You’ve planned. You’ve strategized. You’re ready to get things going, right? Congratulations, the countdown to Open Enrollment begins now.
It's about 12 weeks before open enrollment.
You’ll find this is a complicated time to start any benefit-specific communications, because we both know the finalization of your benefit package can sometimes (ehh, all the time) come down to the wire. While details are still firming up, this is a good time to generate some employee engagement. You'll want to push out some general communication and get started on some of the more complex and robust materials you’ll be needing in the coming weeks.
Give them a tickle.
I used to giggle (no pun intended) when I would hear people use the word ‘tickle’ in a professional setting. Tickle is what I do to my three-year-old, not to my employees!? But if you dig deep to the number 3 or 4 definition of “tickle” on Merriam-Webster, it starts to make a lot more sense. “To poke, to excite. To get something moving.” Helloooo. Let’s tickle.
Send out a “get excited” email.
In a perfect world, your employees are always fully engaged, and open enrollment might be top of mind. But in reality, its highly likely that they have lost track of what time of year it is, and will need an exciting (or gentle) reminder. Time to remind them!
If not much is changing from previous years, this communication can be as simple as the fact that your looking forward to an exciting open enrollment. If you’re considering a major change, like increased premiums or major benefit changes, this would be a good time to break the ice on the topic. If you’ve confirmed these details in advance, you can choose to be specific when delivering this news. Or, just let people know that it will be extra-important for them to spend time carefully considering their options this year, as plan details have significantly changed.
You can also use this opportunity to request feedback, but beware of doing this before you have painted a very clear picture, or you could flood your email inbox with panic.
Add a tagline to your email signature.
On a scale of 1 to impossible, this activity is about as easy to execute as they come. In the months leading up to Open Enrollment, have your HR department (or for smaller businesses, company managers) add a brief line just below their internal email signature that reinforces your upcoming activities.
People will engage with this reminder every time you email them. You’ll be planting the seeds for employees to be on the lookout for more information to come in the next few months.
Here are some examples you can use that become more specific as open enrollment draws closer, and an example of how I engaged our employees to get excited about an upcoming online event.
Get your big projects going.
Some tasks are easier than others. Smaller benefit decision support activities, like making a flyer or pushing out a text, are going to be easy to execute as you get into the thick of things down the road. But some of the larger tools take planning and preparation. If you haven’t already started on some of your bigger projects, it’s time to get going.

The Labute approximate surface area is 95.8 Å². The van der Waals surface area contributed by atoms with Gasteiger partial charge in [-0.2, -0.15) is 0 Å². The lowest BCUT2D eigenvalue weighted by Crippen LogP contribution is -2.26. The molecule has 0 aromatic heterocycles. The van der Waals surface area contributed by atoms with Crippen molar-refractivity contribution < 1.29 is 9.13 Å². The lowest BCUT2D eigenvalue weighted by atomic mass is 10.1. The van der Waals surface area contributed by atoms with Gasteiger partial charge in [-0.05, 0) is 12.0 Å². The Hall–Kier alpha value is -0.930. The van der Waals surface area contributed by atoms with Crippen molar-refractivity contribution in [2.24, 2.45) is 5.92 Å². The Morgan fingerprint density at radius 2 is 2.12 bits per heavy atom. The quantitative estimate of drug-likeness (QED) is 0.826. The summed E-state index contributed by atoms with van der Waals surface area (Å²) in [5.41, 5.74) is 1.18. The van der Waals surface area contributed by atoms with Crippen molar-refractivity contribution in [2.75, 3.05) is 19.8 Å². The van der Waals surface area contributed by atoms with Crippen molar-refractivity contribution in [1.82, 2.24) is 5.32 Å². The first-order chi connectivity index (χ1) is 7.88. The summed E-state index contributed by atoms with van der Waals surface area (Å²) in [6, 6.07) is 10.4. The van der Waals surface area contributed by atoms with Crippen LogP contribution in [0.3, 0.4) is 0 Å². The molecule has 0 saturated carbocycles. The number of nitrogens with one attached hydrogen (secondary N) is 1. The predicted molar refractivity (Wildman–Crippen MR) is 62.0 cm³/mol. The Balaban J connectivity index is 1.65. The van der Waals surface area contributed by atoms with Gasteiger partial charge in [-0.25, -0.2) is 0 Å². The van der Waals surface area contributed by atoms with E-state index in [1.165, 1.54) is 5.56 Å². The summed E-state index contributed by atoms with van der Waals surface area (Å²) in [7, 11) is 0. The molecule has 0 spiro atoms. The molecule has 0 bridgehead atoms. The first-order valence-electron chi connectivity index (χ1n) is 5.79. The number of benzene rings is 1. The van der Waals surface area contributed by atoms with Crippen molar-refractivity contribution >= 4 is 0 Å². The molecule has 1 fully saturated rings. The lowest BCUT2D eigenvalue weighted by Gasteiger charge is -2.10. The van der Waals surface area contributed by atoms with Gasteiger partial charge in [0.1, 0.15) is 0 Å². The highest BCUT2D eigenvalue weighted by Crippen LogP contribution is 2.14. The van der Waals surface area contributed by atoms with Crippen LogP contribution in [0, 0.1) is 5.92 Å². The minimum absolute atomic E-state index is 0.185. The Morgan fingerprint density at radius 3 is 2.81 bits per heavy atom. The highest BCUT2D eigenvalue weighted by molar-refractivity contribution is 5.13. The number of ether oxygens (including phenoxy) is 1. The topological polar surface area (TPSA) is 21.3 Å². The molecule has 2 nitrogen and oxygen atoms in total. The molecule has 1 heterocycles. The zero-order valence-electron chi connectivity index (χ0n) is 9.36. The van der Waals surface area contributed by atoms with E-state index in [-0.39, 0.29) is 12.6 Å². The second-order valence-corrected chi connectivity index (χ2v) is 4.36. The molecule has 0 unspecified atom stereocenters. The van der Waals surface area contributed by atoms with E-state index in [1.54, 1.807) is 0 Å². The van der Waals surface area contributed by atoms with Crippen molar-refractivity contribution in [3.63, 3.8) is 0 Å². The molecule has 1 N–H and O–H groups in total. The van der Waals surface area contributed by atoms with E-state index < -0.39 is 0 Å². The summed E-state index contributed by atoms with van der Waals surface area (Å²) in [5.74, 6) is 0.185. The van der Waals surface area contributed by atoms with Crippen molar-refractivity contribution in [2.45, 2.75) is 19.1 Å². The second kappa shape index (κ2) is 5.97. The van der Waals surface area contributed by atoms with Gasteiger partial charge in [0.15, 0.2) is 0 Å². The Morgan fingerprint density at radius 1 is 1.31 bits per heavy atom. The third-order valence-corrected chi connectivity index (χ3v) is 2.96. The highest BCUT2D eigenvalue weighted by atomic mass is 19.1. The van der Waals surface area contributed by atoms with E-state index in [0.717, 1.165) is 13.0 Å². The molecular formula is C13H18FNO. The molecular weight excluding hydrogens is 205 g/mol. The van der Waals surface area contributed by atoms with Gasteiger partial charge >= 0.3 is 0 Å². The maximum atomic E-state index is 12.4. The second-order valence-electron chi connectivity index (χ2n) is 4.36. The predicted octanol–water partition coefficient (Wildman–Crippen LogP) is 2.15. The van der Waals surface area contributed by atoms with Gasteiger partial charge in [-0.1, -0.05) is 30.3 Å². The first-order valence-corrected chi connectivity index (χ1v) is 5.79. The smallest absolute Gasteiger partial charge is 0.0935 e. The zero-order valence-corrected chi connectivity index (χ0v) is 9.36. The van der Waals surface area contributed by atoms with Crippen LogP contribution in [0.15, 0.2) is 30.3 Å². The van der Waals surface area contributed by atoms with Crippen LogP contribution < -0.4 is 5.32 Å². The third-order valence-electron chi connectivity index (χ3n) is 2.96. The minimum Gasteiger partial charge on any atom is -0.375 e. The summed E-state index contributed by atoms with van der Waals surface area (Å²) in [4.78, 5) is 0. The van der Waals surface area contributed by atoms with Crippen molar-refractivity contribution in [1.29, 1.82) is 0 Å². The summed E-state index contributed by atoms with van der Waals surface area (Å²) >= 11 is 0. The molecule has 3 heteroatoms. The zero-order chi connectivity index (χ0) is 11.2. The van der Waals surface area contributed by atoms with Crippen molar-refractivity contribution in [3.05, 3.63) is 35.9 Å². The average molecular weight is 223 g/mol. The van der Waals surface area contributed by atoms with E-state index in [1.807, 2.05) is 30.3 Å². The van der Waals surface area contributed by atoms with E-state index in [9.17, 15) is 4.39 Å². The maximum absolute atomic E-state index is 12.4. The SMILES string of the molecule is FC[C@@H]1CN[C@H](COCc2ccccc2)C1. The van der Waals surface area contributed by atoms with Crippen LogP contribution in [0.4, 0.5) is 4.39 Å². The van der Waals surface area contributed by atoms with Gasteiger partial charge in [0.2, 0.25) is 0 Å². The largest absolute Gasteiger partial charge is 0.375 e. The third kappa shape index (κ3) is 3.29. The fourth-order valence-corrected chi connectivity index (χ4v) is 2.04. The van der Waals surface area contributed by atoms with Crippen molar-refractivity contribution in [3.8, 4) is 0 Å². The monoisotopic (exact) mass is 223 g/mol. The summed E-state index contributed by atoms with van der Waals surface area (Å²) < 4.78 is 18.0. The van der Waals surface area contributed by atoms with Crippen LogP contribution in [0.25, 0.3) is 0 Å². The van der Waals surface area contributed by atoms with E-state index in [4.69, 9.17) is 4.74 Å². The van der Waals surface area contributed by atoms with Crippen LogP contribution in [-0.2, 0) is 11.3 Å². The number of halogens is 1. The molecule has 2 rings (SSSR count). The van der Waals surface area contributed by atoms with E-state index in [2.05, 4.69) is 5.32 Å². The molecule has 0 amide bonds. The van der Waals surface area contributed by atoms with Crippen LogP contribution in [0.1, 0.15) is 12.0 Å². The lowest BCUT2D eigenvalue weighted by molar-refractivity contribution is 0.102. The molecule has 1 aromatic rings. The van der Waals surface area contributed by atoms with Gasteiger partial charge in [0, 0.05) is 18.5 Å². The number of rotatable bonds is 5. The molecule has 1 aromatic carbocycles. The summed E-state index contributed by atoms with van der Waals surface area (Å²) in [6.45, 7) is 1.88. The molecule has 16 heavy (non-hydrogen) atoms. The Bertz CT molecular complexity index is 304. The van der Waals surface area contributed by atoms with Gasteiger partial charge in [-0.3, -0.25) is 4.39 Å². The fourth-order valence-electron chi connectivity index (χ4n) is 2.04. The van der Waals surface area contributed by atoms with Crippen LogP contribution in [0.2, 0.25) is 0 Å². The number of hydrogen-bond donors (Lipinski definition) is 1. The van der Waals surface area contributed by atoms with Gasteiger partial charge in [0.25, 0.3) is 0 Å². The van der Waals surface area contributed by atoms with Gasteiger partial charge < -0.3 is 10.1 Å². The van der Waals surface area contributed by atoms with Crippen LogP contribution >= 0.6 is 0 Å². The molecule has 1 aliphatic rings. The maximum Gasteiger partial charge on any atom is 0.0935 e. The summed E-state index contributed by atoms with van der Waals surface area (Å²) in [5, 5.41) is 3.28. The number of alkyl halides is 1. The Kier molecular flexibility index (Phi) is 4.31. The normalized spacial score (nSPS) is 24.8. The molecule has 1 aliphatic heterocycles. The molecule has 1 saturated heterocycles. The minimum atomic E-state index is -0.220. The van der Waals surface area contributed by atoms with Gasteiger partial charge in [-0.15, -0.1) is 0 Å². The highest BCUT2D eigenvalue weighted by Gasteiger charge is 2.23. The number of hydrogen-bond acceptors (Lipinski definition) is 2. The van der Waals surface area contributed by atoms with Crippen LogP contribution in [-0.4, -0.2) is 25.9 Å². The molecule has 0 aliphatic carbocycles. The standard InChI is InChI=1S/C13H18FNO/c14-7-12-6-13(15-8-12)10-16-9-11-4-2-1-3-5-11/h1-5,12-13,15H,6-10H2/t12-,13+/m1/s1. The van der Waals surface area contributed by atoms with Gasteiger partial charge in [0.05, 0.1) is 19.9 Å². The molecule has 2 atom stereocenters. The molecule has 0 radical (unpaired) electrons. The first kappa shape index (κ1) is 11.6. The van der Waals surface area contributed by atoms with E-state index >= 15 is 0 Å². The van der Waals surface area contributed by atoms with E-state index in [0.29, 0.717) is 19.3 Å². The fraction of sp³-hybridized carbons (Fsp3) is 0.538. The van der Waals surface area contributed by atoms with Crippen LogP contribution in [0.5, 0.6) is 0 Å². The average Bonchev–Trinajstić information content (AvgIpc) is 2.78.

Evaluate and update your benefit guides.
If I were the betting kind, I’d put money on the fact that some of the feedback you received during your planning phase included “This information is too hard to understand!”
Why? Because it is!
It’s important to remember that your employees don’t work day-to-day with benefits the way we do, and the amount of information provided to them can be downright overwhelming. It’s important to make your benefits guides easy to understand and easy to use.
Here are some tips for a user-friendly guide:
Start an employee testimonial campaign.
An honest, first-person account of using a product or service is an extremely powerful communication tool. Getting your employees to talk about important benefits topics to their peers can be a great way for you to increase engagement.
Jane from accounting, who used her pet benefits to help pay for her labradoodle's unexpected health treatments, would love to share her experience with other dog moms. Joe from IT, who used his telemedicine benefit when he had the flu, definitely wants to tell you about how he didn’t wait hours around urgent care with a fever of 103 and saw a doctor from home.
It’s just human nature; people love to share their success and help others. A campaign like this can be a large strategic undertaking, so get started early (yes, now) on your content planning, and identify your:
Time is ticking away, but this should be enough to get you started, right? Need more? By our next installment you should have your dates and times of open enrollment locked down, and a much better understanding of your full benefit offering. At that point, it will be a good time to start developing messaging, creating content, and launching an open enrollment activity calendar. See you soon!
Author: Kate Grooms, Chief Engagement Officer
Before joining the Grooms Benefit Solutions team, Kate specialized in internal communications for global healthcare companies such as Johnson & Johnson, McNeil Consumer Healthcare, and Baxter.
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